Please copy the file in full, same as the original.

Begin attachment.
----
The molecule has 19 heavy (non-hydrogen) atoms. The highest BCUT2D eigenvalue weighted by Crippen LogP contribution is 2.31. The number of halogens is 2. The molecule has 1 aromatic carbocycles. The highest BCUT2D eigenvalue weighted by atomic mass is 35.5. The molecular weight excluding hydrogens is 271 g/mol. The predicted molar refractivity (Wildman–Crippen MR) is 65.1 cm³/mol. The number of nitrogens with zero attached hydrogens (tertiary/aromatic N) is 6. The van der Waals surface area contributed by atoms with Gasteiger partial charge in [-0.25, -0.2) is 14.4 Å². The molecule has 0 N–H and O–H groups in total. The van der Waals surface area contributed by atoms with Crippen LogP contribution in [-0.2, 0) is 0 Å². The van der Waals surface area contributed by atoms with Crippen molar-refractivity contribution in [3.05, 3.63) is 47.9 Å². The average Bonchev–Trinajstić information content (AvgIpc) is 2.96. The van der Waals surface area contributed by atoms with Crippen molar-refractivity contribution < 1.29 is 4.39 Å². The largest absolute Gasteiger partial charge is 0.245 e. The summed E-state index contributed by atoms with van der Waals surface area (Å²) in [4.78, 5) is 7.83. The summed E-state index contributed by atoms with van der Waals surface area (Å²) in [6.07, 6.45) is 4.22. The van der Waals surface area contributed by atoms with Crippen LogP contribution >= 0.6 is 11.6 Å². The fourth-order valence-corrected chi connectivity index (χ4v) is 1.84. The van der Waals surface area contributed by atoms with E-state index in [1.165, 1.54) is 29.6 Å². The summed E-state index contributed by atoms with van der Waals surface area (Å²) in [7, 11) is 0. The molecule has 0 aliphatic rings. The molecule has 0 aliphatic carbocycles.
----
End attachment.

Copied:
The molecule has 19 heavy (non-hydrogen) atoms. The highest BCUT2D eigenvalue weighted by Crippen LogP contribution is 2.31. The number of halogens is 2. The molecule has 1 aromatic carbocycles. The highest BCUT2D eigenvalue weighted by atomic mass is 35.5. The molecular weight excluding hydrogens is 271 g/mol. The predicted molar refractivity (Wildman–Crippen MR) is 65.1 cm³/mol. The number of nitrogens with zero attached hydrogens (tertiary/aromatic N) is 6. The van der Waals surface area contributed by atoms with Gasteiger partial charge in [-0.25, -0.2) is 14.4 Å². The molecule has 0 N–H and O–H groups in total. The van der Waals surface area contributed by atoms with Crippen LogP contribution in [-0.2, 0) is 0 Å². The van der Waals surface area contributed by atoms with Crippen molar-refractivity contribution in [3.05, 3.63) is 47.9 Å². The average Bonchev–Trinajstić information content (AvgIpc) is 2.96. The van der Waals surface area contributed by atoms with Crippen molar-refractivity contribution < 1.29 is 4.39 Å². The largest absolute Gasteiger partial charge is 0.245 e. The summed E-state index contributed by atoms with van der Waals surface area (Å²) in [4.78, 5) is 7.83. The summed E-state index contributed by atoms with van der Waals surface area (Å²) in [6.07, 6.45) is 4.22. The van der Waals surface area contributed by atoms with Crippen LogP contribution >= 0.6 is 11.6 Å². The fourth-order valence-corrected chi connectivity index (χ4v) is 1.84. The van der Waals surface area contributed by atoms with E-state index in [1.165, 1.54) is 29.6 Å². The summed E-state index contributed by atoms with van der Waals surface area (Å²) in [7, 11) is 0. The molecule has 0 aliphatic rings. The molecule has 0 aliphatic carbocycles.